Report on the 58th Session of the Commission for Social Development (CSocD58)

Release Date: 
Wednesday, 19 February, 2020
Photo from UN DESA

Kesinee Dulyarat, PPSEAWA International Representative to the UN/NY, attended the 58th Session of the Commission for Social Development (CSocD58) from 10-19 February 2020 at the United Nations Headquarters in New York. The Commission is the advisory body responsible for the social development pillar of global development. The priority theme was affordable housing and social protection systems for all to address homelessness. Kesinee highlighted two meetings she attended:

  • “The Rise of Homelessness in Ageing Women" on 11 February organized by Soroptimist International and the NGO Committee on Ageing
  • “Building a Housing First Approach & Implementing Inclusive Best Practices” on 14 February organized by the Permanent Mission of Finland to the UN

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PPSEAWA also submitted a statement co-signed with nine other Non-Governmental Organizations in Special consultative status with the Economic and Social Council to the CSocD58 Commission:

"The Universal Declaration of Human Rights Article 25.1 states that: “Everyone has the right to a standard of living adequate for the health and well-being of himself and his family, including food, clothing, housing and medical care and necessary social services, and the right to security in the event of unemployment, sickness, disability, widowhood, old age or other lack of livelihood in circumstances beyond his control.”

The Secretary General’s Report on the progress towards the Sustainable Development Goals (E/2019/68) shows that inequalities within and among nations continue to be a significant concern. These inequalities are marked by narrowing disparities of opportunity, income and imbalance of power amidst progress and development even in the developing economies. The poor are still excluded and rejected evidenced by growing number in homelessness situation. Fordham University’s 2019 Pope Francis Global Poverty Index estimated that in 2016 about 1.9 billion people or over 26% of the world’s population is lacking adequate housing.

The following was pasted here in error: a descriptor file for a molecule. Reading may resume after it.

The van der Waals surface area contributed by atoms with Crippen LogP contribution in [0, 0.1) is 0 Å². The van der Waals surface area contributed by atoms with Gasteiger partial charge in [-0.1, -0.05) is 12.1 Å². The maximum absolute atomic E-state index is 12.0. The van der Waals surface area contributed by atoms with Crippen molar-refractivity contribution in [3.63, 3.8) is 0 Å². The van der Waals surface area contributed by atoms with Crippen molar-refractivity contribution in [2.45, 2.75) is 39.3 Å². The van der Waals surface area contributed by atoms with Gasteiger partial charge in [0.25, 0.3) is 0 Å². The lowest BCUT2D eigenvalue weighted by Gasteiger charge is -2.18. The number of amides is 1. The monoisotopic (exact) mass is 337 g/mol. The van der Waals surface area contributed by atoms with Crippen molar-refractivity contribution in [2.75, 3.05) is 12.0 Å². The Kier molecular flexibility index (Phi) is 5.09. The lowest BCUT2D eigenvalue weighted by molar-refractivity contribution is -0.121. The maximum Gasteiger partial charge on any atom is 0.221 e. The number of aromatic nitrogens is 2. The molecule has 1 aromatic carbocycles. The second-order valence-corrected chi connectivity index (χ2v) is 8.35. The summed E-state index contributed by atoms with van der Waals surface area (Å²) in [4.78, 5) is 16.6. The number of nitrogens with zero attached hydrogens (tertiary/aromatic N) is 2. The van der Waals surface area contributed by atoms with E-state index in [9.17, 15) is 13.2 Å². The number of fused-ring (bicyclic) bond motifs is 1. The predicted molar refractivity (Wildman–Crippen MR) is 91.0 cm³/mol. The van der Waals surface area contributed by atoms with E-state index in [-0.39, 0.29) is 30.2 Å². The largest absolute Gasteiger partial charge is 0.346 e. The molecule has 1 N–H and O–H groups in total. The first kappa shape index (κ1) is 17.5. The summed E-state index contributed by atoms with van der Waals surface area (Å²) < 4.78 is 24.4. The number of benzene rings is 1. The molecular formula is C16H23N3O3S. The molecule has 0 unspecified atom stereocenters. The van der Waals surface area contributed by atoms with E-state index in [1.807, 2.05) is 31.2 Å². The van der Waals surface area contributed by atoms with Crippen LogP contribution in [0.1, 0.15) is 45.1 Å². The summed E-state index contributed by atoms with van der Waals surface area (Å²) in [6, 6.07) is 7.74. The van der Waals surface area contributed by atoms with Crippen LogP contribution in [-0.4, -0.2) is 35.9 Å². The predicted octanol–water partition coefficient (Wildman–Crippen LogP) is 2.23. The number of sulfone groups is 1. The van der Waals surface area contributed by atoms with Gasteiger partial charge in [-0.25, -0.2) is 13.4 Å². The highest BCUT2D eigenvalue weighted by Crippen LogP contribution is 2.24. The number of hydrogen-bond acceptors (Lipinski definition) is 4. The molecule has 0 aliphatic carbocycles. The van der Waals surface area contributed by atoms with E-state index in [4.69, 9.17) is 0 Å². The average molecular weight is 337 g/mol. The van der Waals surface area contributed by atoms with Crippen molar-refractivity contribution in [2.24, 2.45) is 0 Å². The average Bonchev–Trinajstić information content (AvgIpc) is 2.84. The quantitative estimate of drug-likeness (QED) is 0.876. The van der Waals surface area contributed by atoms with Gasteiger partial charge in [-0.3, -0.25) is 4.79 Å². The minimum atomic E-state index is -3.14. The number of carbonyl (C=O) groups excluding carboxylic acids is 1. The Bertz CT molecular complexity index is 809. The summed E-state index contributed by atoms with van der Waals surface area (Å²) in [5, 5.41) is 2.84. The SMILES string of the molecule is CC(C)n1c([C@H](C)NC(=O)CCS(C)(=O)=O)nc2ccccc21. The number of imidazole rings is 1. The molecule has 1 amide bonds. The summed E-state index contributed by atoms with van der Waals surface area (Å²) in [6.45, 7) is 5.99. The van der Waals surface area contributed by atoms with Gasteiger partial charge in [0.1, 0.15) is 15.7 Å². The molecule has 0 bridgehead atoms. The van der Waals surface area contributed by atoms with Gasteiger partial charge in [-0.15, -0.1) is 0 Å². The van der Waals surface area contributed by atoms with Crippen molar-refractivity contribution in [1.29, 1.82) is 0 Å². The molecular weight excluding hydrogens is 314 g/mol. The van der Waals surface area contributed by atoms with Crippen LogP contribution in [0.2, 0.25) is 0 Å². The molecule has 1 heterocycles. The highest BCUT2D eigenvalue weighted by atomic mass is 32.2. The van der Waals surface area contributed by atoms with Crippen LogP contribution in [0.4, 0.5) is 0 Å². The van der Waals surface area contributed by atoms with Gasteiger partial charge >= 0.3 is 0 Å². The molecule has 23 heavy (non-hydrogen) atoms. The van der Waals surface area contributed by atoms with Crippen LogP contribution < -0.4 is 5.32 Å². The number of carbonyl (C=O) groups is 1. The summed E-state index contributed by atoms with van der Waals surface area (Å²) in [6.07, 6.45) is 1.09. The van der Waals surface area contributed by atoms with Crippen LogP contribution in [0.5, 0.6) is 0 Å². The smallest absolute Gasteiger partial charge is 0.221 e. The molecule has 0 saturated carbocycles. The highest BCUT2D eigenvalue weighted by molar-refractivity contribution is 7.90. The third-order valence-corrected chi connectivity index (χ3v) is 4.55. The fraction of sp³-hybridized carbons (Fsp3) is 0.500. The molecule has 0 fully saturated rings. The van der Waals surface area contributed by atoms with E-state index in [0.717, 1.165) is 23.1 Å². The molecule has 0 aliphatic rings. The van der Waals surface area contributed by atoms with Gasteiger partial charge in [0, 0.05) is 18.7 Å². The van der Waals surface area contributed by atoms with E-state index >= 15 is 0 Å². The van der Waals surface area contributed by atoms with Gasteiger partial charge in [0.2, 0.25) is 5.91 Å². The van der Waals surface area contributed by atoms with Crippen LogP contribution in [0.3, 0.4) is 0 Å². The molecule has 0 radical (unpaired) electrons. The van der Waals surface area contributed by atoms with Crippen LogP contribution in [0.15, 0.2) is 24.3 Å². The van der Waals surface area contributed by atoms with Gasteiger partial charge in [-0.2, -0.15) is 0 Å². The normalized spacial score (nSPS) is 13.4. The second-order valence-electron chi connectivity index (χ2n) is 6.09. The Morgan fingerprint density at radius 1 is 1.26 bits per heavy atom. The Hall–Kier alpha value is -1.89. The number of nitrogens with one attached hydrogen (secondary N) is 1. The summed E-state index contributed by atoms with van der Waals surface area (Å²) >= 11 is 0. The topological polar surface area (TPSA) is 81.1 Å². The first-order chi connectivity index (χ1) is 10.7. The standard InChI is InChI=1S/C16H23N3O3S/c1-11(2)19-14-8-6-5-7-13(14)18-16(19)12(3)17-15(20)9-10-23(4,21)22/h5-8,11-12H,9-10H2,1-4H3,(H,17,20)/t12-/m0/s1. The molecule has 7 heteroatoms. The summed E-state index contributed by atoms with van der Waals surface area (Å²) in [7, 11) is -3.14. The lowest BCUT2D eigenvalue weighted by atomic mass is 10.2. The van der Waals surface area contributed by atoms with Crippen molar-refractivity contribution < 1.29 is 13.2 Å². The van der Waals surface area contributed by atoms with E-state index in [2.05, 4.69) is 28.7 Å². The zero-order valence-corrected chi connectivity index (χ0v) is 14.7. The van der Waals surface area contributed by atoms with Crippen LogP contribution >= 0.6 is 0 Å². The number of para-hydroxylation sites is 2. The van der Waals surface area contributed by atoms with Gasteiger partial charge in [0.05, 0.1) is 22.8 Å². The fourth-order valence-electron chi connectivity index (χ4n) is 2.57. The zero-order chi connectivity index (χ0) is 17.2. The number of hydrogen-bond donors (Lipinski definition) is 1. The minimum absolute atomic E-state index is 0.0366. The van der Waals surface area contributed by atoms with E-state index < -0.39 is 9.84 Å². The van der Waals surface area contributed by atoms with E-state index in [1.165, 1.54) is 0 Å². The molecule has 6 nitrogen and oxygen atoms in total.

Homelessness is a complex social problem with a variety of underlying economic and social factors such as poverty, lack of affordable housing, unemployment, uncertain physical and mental health, addictions, and community and family breakdown. Homelessness is also the consequences of the growing inequalities within countries due to uneven distribution of wealth caused by taxation systems favoring the rich and corporations and the lack of social protection systems including floors. These socio-economic factors combined with environment - climate crisis contribute to the duration, frequency, and multi-dimensional homelessness. To be fully homeless is to live without shelter. Likewise, there are those who suffer partial homelessness which can include uncertain, temporary informal and substandard shelter facilities or student homelessness. Among the homeless it is the girls and women suffer more due to lack of security and increased sexual assaults. Homelessness is difficult to define. Therefore, governments struggle when creating and implementing policies to effectively eradicate. There is no single solution that fits all.

We welcome the International Monetary Fund’s new strategy on social spending to increase social funding in support of the most vulnerable groups. Women and girls are most adversely affected for reasons of security from sexual assaults when they are homeless.